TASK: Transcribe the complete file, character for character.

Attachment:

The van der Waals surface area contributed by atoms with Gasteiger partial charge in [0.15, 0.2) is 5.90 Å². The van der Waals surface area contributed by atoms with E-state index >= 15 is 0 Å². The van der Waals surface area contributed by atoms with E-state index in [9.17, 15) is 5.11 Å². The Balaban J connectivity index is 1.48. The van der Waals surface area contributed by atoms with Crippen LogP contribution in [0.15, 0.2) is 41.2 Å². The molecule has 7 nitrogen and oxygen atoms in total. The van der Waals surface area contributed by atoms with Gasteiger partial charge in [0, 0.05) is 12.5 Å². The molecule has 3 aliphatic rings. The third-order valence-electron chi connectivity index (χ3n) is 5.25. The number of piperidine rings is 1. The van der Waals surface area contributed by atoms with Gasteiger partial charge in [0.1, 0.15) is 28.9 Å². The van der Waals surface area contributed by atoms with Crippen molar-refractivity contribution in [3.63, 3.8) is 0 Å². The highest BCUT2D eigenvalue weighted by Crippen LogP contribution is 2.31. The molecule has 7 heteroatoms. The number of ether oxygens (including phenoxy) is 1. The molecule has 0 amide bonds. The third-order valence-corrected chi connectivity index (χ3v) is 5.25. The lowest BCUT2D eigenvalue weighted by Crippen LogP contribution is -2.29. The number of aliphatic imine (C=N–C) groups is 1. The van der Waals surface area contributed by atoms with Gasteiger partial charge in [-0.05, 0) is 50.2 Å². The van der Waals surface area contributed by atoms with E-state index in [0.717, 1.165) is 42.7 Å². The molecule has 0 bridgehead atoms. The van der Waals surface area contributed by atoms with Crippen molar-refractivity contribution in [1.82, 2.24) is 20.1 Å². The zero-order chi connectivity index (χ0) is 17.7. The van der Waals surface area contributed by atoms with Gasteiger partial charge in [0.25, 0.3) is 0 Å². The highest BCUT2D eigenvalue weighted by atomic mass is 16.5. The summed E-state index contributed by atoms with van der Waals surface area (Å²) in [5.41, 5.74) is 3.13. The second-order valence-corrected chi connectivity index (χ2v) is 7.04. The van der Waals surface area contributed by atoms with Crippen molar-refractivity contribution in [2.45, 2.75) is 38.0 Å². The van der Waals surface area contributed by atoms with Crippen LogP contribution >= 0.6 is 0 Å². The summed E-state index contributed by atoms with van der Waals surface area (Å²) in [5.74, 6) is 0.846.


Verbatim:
The van der Waals surface area contributed by atoms with Gasteiger partial charge in [0.15, 0.2) is 5.90 Å². The van der Waals surface area contributed by atoms with E-state index >= 15 is 0 Å². The van der Waals surface area contributed by atoms with E-state index in [9.17, 15) is 5.11 Å². The Balaban J connectivity index is 1.48. The van der Waals surface area contributed by atoms with Crippen LogP contribution in [0.15, 0.2) is 41.2 Å². The molecule has 7 nitrogen and oxygen atoms in total. The van der Waals surface area contributed by atoms with Gasteiger partial charge in [0, 0.05) is 12.5 Å². The molecule has 3 aliphatic rings. The third-order valence-electron chi connectivity index (χ3n) is 5.25. The number of piperidine rings is 1. The van der Waals surface area contributed by atoms with Gasteiger partial charge in [0.1, 0.15) is 28.9 Å². The van der Waals surface area contributed by atoms with Crippen molar-refractivity contribution in [3.63, 3.8) is 0 Å². The highest BCUT2D eigenvalue weighted by Crippen LogP contribution is 2.31. The molecule has 7 heteroatoms. The number of ether oxygens (including phenoxy) is 1. The molecule has 0 amide bonds. The third-order valence-corrected chi connectivity index (χ3v) is 5.25. The lowest BCUT2D eigenvalue weighted by Crippen LogP contribution is -2.29. The number of aliphatic imine (C=N–C) groups is 1. The van der Waals surface area contributed by atoms with Gasteiger partial charge in [-0.05, 0) is 50.2 Å². The van der Waals surface area contributed by atoms with E-state index in [0.717, 1.165) is 42.7 Å². The molecule has 0 bridgehead atoms. The van der Waals surface area contributed by atoms with Crippen molar-refractivity contribution in [1.82, 2.24) is 20.1 Å². The zero-order chi connectivity index (χ0) is 17.7. The van der Waals surface area contributed by atoms with Gasteiger partial charge in [0.25, 0.3) is 0 Å². The highest BCUT2D eigenvalue weighted by atomic mass is 16.5. The summed E-state index contributed by atoms with van der Waals surface area (Å²) in [5.41, 5.74) is 3.13. The second-order valence-corrected chi connectivity index (χ2v) is 7.04. The van der Waals surface area contributed by atoms with Crippen molar-refractivity contribution in [2.45, 2.75) is 38.0 Å². The van der Waals surface area contributed by atoms with Crippen LogP contribution >= 0.6 is 0 Å². The summed E-state index contributed by atoms with van der Waals surface area (Å²) in [5.74, 6) is 0.846.